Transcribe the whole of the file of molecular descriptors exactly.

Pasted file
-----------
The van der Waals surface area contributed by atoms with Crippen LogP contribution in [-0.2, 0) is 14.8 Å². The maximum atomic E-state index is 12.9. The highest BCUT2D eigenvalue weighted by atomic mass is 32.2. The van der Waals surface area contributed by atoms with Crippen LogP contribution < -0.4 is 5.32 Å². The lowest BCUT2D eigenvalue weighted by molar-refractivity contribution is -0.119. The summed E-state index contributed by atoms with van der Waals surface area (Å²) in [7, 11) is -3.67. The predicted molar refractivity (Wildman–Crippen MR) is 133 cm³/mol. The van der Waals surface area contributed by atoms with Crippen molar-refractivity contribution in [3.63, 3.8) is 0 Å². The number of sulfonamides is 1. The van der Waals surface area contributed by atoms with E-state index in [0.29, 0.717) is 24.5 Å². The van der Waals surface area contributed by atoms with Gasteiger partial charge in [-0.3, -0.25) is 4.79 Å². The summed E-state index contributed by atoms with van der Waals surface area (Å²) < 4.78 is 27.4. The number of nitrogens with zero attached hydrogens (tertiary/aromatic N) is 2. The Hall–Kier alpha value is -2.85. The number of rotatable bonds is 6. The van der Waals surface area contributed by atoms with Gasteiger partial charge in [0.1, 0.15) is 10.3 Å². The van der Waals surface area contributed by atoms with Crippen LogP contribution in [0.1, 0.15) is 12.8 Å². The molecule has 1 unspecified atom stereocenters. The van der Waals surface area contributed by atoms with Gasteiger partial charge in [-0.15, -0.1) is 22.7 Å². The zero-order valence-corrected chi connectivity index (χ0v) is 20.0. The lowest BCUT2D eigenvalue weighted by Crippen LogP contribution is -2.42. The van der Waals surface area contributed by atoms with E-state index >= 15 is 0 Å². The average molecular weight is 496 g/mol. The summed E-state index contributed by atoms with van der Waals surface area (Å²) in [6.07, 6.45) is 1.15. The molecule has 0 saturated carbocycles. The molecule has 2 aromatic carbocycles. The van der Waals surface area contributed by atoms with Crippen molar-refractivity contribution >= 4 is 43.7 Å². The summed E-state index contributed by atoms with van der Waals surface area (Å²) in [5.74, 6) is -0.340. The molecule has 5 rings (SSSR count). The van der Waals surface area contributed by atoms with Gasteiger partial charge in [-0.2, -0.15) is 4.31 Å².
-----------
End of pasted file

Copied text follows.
The van der Waals surface area contributed by atoms with Crippen LogP contribution in [-0.2, 0) is 14.8 Å². The maximum atomic E-state index is 12.9. The highest BCUT2D eigenvalue weighted by atomic mass is 32.2. The van der Waals surface area contributed by atoms with Crippen LogP contribution < -0.4 is 5.32 Å². The lowest BCUT2D eigenvalue weighted by molar-refractivity contribution is -0.119. The summed E-state index contributed by atoms with van der Waals surface area (Å²) in [7, 11) is -3.67. The predicted molar refractivity (Wildman–Crippen MR) is 133 cm³/mol. The van der Waals surface area contributed by atoms with Crippen molar-refractivity contribution in [3.63, 3.8) is 0 Å². The number of sulfonamides is 1. The van der Waals surface area contributed by atoms with E-state index in [0.29, 0.717) is 24.5 Å². The van der Waals surface area contributed by atoms with Gasteiger partial charge in [-0.3, -0.25) is 4.79 Å². The summed E-state index contributed by atoms with van der Waals surface area (Å²) < 4.78 is 27.4. The number of nitrogens with zero attached hydrogens (tertiary/aromatic N) is 2. The Hall–Kier alpha value is -2.85. The number of rotatable bonds is 6. The van der Waals surface area contributed by atoms with Gasteiger partial charge in [0.1, 0.15) is 10.3 Å². The van der Waals surface area contributed by atoms with Crippen LogP contribution in [0.1, 0.15) is 12.8 Å². The molecule has 1 unspecified atom stereocenters. The van der Waals surface area contributed by atoms with Gasteiger partial charge in [-0.15, -0.1) is 22.7 Å². The zero-order valence-corrected chi connectivity index (χ0v) is 20.0. The lowest BCUT2D eigenvalue weighted by Crippen LogP contribution is -2.42. The van der Waals surface area contributed by atoms with E-state index >= 15 is 0 Å². The average molecular weight is 496 g/mol. The summed E-state index contributed by atoms with van der Waals surface area (Å²) in [6.07, 6.45) is 1.15. The molecule has 0 saturated carbocycles. The molecule has 2 aromatic carbocycles. The van der Waals surface area contributed by atoms with Crippen molar-refractivity contribution >= 4 is 43.7 Å². The summed E-state index contributed by atoms with van der Waals surface area (Å²) in [5.74, 6) is -0.340. The molecule has 5 rings (SSSR count). The van der Waals surface area contributed by atoms with Gasteiger partial charge in [-0.2, -0.15) is 4.31 Å².